City Hall

Risking Fines From the City, OurCalling Helps Shelter the Homeless

Wayne Walker, OurCalling's executive director and pastor, says they had no choice but to disobey the city ordinance.
Wayne Walker, OurCalling's executive director and pastor, says they had no choice but to disobey the city ordinance. iStock
Over the weekend, OurCalling opened its doors as an emergency inclement weather shelter for people experiencing homelessness in Dallas. A city ordinance allows faith-based organizations and churches like OurCalling, a local ministry, to do so as long as they’re not within a half-mile of downtown. OurCalling’s facility at 1702 Caesar Chavez Blvd. is well within that limit, so the ministry faces the threat of a $2,000 fine for providing shelter.

The Dallas City Council approved the ordinance in November. It allows faith-based organizations and churches to obtain permits as shelters when temperatures fall below 36 degrees between the hours of 4 p.m. and 8 a.m.

The ministry worked with the city and other groups to place up to 300 individuals in hotel rooms over the weekend. Homeless individuals were picked up by the city from OurCalling's facility to be taken to one of the hotels, which were funded from Friday night until Tuesday night. But that wasn't enough.

Wayne Walker, the ministry’s executive director and pastor, says they had no choice but to disobey the ordinance. The city provided about 150 hotel rooms. In partnership with other agencies, OurCalling helped pay for another 150 rooms. “It’s a very expensive process.” Every 150 hotel rooms cost about $10,000 a night, he said, and the rooms often go quickly.

OurCalling expected the hotels to be over capacity by Sunday, so they kept their doors open. “There’s no other alternative to keep people out of freezing weather but to keep our doors open,” he said.

“It’s either we keep our doors open and help people survive this freezing temperature, or we close it and go home,” Walker says. “We’re not doing this to grandstand. We’re doing this because we have no options and we really want to care for our neighbors and love them well.”

Walker said people began trickling into their facility Sunday night. They had one of the NFL playoff games on, and beef stew and cornbread was cooking in the kitchen. OurCalling usually requires temperatures to fall to 32 degrees or lower before they start welcoming people in for the night. However, because of precipitation on Sunday, Walker said they were more lenient about their opening temperature.

OurCalling hasn't been issued a fine for opening its doors during inclement weather, though staying open is costly enough. Providing shelter for people overnight costs the ministry about $5,000 per night. This pays for staff, security and meals.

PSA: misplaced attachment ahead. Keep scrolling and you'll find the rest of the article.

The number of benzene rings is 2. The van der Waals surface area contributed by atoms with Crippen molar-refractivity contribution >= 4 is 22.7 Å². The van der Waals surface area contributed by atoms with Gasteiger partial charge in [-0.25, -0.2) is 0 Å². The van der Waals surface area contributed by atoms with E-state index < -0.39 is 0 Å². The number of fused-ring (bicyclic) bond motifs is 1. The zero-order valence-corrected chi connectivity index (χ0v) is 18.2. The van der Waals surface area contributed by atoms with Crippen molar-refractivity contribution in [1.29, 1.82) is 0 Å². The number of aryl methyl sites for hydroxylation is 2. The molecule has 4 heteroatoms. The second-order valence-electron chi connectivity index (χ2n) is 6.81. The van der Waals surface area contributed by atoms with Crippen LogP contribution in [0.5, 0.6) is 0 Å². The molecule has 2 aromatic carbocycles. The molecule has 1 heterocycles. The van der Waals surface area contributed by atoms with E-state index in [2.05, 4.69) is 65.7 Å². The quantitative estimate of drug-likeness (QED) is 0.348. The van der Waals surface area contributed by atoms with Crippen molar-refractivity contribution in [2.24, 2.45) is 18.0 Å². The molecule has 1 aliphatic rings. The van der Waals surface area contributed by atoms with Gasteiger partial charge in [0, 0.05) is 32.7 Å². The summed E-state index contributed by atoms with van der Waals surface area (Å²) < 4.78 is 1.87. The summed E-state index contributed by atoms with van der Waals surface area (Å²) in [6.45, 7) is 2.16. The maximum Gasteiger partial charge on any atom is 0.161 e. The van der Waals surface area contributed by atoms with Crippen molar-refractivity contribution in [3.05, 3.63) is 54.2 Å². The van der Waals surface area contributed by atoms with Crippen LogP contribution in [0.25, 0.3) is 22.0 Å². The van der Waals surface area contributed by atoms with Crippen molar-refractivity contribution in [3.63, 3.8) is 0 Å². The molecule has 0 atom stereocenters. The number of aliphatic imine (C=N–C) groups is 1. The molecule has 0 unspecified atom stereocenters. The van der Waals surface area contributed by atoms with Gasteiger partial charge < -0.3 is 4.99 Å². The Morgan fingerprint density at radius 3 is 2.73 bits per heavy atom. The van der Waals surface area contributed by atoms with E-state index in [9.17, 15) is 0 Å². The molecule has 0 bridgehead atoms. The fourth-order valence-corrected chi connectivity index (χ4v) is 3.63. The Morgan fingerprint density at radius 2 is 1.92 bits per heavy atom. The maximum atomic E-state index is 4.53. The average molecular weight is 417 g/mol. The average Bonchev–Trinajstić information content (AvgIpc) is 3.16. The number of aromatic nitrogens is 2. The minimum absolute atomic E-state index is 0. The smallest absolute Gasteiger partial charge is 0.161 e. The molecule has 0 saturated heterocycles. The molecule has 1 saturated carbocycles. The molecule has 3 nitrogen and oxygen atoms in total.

OurCalling has been helping people experiencing homelessness for over a decade. Walker, as well as his wife, have been working with Dallas’ homeless population for twice that amount of time.

Walker says Dallas has the largest homeless population of any city in the southern part of the U.S. OurCalling serves about 10,000 people a year. “We always have more needing shelter than we have shelter beds available,” Walker says. "That's always the case. ... Every six months I think they put a new Starbucks on every corner, but we haven't put in a new shelter bed anywhere in this county in 10 years."

COVID-19 has made housing these individuals more challenging because shelters have to space out their beds for social distancing. As many face eviction, more people need services and at the same time, fewer services are available, Walker says.

A big obstacle has also been testing for COVID-19. Shelters require that a person experiencing homelessness test negative for the virus before they can be taken in. It often takes two-three days to get results. However, OurCalling will soon be able to do rapid testing for the virus and get people in shelters quicker. The ministry will be the official testing site for people experiencing homelessness, Walker says.

If people want to help, Walker says they can download OurCalling's phone app to help report homeless individuals who need help, as well as find ways to volunteer and be part of the solution.  
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Jacob Vaughn, a former Brookhaven College journalism student, has written for the Observer since 2018, first as clubs editor. More recently, he's been in the news section as a staff writer covering City Hall, the Dallas Police Department and whatever else editors throw his way.
Contact: Jacob Vaughn